Unlit cyclists face greater injury
By Adam Carey
CYCLISTS riding without bike lights are three times more likely to be seriously injured in a crash than those who are lit up, a major study of cycling crashes in Melbourne has found.
The study also found that almost half the crashes in which the rider was hospitalised involved a blow to the head, with cyclists who were travelling faster than 30km/h five times more likely to receive a head injury than slower riders.
The crash statistics are contained in a 12-month study of 158 cyclists who were admitted to The Alfred and Sandringham hospitals between December 2010 and November 2011.
The study, by researchers from the Monash University Accident Research Centre and The Alfred, also found that middle-aged men in Lycra – or mamils – were the road’s most endangered species on a bicycle. Three-quarters of crash victims surveyed were men and about two-thirds of those men were aged 35 to 54.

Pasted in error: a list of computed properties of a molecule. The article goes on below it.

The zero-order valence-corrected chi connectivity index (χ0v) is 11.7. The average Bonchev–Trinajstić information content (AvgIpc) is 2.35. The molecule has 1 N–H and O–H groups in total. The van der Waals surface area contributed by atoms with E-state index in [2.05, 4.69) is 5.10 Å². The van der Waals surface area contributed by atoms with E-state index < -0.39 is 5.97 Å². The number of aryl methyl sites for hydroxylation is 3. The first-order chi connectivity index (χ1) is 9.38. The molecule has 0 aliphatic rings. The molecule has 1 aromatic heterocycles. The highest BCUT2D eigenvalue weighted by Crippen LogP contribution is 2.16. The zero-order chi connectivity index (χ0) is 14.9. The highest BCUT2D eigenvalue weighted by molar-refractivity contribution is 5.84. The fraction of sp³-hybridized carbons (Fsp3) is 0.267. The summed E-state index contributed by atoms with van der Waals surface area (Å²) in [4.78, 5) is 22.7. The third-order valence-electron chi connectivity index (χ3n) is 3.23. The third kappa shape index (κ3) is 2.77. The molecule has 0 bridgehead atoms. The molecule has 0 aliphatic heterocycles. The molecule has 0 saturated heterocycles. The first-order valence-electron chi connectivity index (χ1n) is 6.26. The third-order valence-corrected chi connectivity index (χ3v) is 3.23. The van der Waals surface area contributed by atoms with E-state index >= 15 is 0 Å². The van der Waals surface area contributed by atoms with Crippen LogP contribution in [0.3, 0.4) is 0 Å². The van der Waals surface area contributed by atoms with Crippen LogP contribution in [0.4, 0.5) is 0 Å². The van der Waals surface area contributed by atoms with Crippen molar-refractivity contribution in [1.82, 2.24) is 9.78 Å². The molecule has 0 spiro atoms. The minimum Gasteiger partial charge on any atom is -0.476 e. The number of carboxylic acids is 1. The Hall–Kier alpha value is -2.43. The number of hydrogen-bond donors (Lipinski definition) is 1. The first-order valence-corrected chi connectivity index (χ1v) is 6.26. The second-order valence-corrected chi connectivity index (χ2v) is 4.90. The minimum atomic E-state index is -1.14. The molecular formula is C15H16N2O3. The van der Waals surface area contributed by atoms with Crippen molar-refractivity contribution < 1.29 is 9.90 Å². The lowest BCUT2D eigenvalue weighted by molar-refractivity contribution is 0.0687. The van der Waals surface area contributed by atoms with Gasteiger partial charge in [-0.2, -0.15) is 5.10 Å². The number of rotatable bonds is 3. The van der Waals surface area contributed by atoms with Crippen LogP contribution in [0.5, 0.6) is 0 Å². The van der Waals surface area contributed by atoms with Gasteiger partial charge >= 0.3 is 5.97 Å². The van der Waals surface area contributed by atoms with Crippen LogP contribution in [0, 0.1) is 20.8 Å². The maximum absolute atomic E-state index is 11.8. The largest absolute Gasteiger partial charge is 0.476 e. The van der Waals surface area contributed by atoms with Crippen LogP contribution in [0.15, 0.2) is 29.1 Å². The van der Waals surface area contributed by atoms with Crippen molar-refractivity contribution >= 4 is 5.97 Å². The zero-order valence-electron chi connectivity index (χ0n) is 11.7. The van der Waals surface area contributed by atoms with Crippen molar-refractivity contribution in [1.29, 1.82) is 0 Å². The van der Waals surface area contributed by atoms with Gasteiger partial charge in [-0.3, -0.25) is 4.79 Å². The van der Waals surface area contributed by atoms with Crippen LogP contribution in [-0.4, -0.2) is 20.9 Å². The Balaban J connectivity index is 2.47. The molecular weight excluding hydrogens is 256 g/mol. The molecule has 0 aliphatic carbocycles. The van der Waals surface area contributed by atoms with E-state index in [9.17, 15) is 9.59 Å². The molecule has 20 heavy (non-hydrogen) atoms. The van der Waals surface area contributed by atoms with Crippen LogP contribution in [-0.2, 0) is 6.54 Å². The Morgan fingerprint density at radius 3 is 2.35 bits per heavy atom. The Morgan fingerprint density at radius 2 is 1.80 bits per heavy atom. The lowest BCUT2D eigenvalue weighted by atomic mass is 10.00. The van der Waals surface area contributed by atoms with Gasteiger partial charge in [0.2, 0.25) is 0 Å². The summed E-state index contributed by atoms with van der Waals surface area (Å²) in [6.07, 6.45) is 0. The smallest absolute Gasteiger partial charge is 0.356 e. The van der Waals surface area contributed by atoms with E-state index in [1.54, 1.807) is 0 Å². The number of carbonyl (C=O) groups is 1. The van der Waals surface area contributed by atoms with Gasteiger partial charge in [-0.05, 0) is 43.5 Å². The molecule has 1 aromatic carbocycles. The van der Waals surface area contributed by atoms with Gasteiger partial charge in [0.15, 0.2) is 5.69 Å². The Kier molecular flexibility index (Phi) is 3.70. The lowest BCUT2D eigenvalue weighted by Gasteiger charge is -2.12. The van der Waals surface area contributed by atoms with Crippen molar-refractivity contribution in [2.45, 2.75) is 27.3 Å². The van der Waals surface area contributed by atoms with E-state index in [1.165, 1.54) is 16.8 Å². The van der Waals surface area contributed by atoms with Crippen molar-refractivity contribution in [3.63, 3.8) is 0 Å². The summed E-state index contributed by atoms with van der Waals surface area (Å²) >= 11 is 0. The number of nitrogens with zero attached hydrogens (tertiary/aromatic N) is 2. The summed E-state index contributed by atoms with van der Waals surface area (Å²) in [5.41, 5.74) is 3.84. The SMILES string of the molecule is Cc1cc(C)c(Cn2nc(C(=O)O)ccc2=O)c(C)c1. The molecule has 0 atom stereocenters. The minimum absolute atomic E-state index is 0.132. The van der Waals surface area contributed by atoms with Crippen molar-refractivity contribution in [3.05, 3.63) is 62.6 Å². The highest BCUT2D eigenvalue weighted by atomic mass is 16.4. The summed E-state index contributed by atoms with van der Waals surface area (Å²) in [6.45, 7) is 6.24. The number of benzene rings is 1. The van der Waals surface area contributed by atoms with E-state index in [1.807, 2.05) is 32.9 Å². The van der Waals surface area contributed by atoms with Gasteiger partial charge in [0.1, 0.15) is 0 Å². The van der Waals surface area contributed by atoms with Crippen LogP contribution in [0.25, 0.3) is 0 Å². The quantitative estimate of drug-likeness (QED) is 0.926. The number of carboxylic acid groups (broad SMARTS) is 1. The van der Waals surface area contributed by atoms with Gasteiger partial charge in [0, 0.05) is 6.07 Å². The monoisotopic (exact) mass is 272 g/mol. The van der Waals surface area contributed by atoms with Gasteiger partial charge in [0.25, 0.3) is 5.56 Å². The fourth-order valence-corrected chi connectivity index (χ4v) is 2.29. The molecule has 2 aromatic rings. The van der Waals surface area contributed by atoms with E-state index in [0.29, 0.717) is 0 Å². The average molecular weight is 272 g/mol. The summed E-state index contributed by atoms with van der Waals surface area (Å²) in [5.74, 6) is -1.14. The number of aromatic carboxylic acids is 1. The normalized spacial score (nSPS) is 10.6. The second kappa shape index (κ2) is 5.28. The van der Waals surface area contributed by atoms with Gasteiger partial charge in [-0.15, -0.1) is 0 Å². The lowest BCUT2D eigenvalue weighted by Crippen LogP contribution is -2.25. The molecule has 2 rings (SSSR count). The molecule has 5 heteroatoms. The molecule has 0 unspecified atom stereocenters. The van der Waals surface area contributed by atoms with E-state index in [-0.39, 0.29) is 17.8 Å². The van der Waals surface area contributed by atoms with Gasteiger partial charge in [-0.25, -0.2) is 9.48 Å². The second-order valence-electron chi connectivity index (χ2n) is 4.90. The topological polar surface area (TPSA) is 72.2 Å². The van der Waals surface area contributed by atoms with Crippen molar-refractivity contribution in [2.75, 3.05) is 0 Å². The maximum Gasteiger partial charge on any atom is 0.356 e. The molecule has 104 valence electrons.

Study leader Paul Biegler of Monash University said the research was an attempt to help plug significant gaps in the understanding of how cycling crashes occur in Melbourne. ”Hopefully there’ll be a burgeoning database of these kinds of studies so crash countermeasures can be more informed,” Dr Biegler said.
Using bike lights was found to reduce the likelihood and severity of a crash both day and night, with 66 per cent of injured riders having no working light at the time.
Dr Biegler said the data reinforced the benefit of wearing a helmet. Almost half of the riders had hit their heads, with 45 per cent of riders sustaining helmet damage but just 28.4 per cent injuring their head or face. ”Chances of a head injury increased threefold at speeds above 20km/h and fivefold at speeds above 30km/h,” he said.